By Katie Blair

That’s a wrap on CES 2016 and now the post show coverage is rolling in, but unfortunately it’s for your competitor and not you. What could you have done differently? There are lessons you can learn from your counterpart to move the spotlight to your company next year.

Schedule meetings in advance: If it seems like your competitor was constantly talking with a reporter, most likely the meeting was scheduled in advance. Every CES exhibitor has access to the show’s press list through the online portal. This year’s list had over 4,000 press attendees listed! The online list can be narrowed by date added or even an editor’s focus area. While you might not have the free time or resources of a dedicated team, it could definitely be worth your time to identify and reach out to the top ten outlets your customers read.

Put your best pitch forward: Unfortunately, the CES press list isn’t much of a secret in itself. Editors are bombarded with email pitches. This means that yours has to stand out. Be straightforward, highlight what is new and unique this year and always be aware of what you put into writing. It’s safe to assume that in today’s world, anything you put in an email to an editor can be broadcasted across the web.

Also remember, editors aren’t afraid to put your pitch on Twitter and tear it apart, particularly around CES when their inboxes are full and emotions run high. Before you hit send or pick up the phone, make sure your pitch is relevant. Is it something they cover? Is it a relevant topic? What is the news element of the pitch?

Be prepared to adjust: If you’ve dealt with the media in the past, you know that you have to be flexible. Even if you have scheduled some press meetings in advance, with a show as large as CES, schedules are going to change the moment the show starts. Shuttles will run behind and meetings will run long, it’s a common thread each year, and this year was no different. Don’t take it personally, instead be prepared next time with cell phone numbers to follow-up with editors so that you can schedule a different time or perhaps schedule a video or phone meeting post show.

Tailor your company’s and product’s message: When you see your competitor in multiple publications aimed at different audiences, take note of their messaging. Even if you’ve talked with an editor, it doesn’t automatically mean coverage is coming. As a company, you should have different messaging for your different target markets. Apply the same logic to your meetings. The message for a potential partner is going to be different from the messaging for an editor and knowing the difference is key. An important take-away for next year is to know the needs of the various audiences and ensure that the messaging you provide is in line with the company’s goals and objectives for the event. Perhaps, even enroll in media training to ensure your preparedness.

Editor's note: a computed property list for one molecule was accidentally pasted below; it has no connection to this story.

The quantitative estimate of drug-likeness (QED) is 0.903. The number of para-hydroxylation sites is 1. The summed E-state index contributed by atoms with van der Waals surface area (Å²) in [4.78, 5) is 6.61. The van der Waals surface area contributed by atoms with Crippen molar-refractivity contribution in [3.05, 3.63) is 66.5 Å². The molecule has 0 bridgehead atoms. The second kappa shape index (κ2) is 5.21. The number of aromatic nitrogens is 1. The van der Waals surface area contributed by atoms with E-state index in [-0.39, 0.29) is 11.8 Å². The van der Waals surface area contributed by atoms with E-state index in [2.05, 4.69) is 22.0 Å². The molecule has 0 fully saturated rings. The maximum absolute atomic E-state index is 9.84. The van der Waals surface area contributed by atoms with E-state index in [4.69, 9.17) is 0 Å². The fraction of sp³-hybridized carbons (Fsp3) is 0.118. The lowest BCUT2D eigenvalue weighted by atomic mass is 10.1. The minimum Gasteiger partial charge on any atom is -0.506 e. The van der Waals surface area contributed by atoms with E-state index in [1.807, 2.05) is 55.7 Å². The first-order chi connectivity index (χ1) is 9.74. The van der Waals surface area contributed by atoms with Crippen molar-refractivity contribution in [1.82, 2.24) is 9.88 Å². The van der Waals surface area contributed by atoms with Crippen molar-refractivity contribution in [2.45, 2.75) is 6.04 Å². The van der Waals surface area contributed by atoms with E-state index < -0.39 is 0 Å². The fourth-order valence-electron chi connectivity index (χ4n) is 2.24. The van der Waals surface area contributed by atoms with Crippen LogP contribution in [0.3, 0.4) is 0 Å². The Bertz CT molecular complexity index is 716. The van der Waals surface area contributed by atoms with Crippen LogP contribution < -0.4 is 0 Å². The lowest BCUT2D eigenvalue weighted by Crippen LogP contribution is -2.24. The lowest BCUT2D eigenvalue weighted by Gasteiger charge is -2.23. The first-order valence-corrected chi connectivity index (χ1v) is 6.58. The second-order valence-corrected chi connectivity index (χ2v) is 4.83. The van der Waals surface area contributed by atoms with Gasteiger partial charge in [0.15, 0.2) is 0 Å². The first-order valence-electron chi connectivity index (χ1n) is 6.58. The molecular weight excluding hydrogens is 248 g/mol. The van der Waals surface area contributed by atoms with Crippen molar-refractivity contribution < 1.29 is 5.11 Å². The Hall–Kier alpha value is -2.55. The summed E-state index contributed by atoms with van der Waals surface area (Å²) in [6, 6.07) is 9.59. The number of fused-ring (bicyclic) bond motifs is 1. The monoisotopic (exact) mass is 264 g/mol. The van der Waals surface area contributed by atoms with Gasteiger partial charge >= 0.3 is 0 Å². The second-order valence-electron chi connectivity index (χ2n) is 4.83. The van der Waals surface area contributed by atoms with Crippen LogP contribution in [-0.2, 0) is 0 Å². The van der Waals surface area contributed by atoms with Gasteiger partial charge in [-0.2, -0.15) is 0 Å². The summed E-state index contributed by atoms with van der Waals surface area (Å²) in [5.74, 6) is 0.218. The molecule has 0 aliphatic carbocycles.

Keep it short and keep it concise: Each year it seems like the media has less and less time to spend with you. Most of the editors that stop by your booth only have a few moments to spare as they have a schedule jammed packed with meetings. For the media to get enough information to include in an article, they are going to want the important facts and enough time to ask questions and get the answers they need. Longwinded speeches don’t make for good soundbites and might not leave editors with enough time to ask the questions they want.

Also, make sure to have a virtual press kit available with photos and additional information. You can send it right from your phone after the meeting. It’ll be in the editor’s inbox that night when he goes to his hotel room to write up some end-of-the-day recaps.

Monitor the social chatter: Not every editor pitched or individual reached out to will want to set up a meeting at CES, but they might stop by your booth. If they thought your tech was cool enough, they might have even taken a selfie at your booth and posted it to social channels. Be ready to post dynamic content from the booth to social forums and engage with press in real-time from the show floor. Capitalize on trending topics from the event and insert commentary. Exposure from CES is no longer just in the form of articles – it’s also tweets, videos and photos that can elevate a brand.

Passion, energy and personality: With so many companies, vying for attention, it’s important that you stand out from the crowd. Yes, your booth needs to razzle and dazzle visitors but so does your personality. Show energy around the company and product. Be engaging! Visitors will pick up on the excitement level that you are putting out, so if it’s clear that you are in desperate need of a caffeine fix, editors and potential partners are going to move on to the next company quickly.

Katie Blair is the vice president at PAN Communications.